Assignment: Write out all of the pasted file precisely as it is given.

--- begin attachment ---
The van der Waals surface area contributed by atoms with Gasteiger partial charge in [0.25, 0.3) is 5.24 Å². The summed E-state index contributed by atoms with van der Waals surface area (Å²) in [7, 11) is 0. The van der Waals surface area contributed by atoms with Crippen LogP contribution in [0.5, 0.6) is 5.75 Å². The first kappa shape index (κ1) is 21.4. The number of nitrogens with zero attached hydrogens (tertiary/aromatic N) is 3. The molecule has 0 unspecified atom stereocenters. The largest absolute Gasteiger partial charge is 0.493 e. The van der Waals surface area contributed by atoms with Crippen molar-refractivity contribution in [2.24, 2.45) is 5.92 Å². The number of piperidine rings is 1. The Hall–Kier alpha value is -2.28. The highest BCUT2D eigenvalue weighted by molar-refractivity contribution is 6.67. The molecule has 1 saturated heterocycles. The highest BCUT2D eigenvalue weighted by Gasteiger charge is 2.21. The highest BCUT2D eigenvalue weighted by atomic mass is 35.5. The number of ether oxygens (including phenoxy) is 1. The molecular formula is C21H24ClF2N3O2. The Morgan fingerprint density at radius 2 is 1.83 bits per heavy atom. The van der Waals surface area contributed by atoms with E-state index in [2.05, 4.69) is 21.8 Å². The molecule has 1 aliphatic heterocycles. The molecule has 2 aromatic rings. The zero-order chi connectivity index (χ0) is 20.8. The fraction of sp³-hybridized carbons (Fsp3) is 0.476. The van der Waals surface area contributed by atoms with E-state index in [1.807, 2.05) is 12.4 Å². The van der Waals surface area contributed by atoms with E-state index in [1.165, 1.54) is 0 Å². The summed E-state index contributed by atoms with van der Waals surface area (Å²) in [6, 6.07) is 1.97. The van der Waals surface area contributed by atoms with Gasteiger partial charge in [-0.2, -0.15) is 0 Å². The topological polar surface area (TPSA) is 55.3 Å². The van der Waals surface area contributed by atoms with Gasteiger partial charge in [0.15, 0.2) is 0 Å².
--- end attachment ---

The van der Waals surface area contributed by atoms with Gasteiger partial charge in [0.25, 0.3) is 5.24 Å². The summed E-state index contributed by atoms with van der Waals surface area (Å²) in [7, 11) is 0. The van der Waals surface area contributed by atoms with Crippen LogP contribution in [0.5, 0.6) is 5.75 Å². The first kappa shape index (κ1) is 21.4. The number of nitrogens with zero attached hydrogens (tertiary/aromatic N) is 3. The molecule has 0 unspecified atom stereocenters. The largest absolute Gasteiger partial charge is 0.493 e. The van der Waals surface area contributed by atoms with Crippen molar-refractivity contribution in [2.24, 2.45) is 5.92 Å². The number of piperidine rings is 1. The Hall–Kier alpha value is -2.28. The highest BCUT2D eigenvalue weighted by molar-refractivity contribution is 6.67. The molecule has 1 saturated heterocycles. The highest BCUT2D eigenvalue weighted by Gasteiger charge is 2.21. The highest BCUT2D eigenvalue weighted by atomic mass is 35.5. The number of ether oxygens (including phenoxy) is 1. The molecular formula is C21H24ClF2N3O2. The Morgan fingerprint density at radius 2 is 1.83 bits per heavy atom. The van der Waals surface area contributed by atoms with E-state index in [2.05, 4.69) is 21.8 Å². The molecule has 1 aliphatic heterocycles. The molecule has 2 aromatic rings. The zero-order chi connectivity index (χ0) is 20.8. The fraction of sp³-hybridized carbons (Fsp3) is 0.476. The van der Waals surface area contributed by atoms with E-state index in [1.807, 2.05) is 12.4 Å². The van der Waals surface area contributed by atoms with E-state index in [1.165, 1.54) is 0 Å². The summed E-state index contributed by atoms with van der Waals surface area (Å²) in [6, 6.07) is 1.97. The van der Waals surface area contributed by atoms with Gasteiger partial charge in [-0.2, -0.15) is 0 Å². The topological polar surface area (TPSA) is 55.3 Å². The van der Waals surface area contributed by atoms with Gasteiger partial charge in [0.15, 0.2) is 0 Å².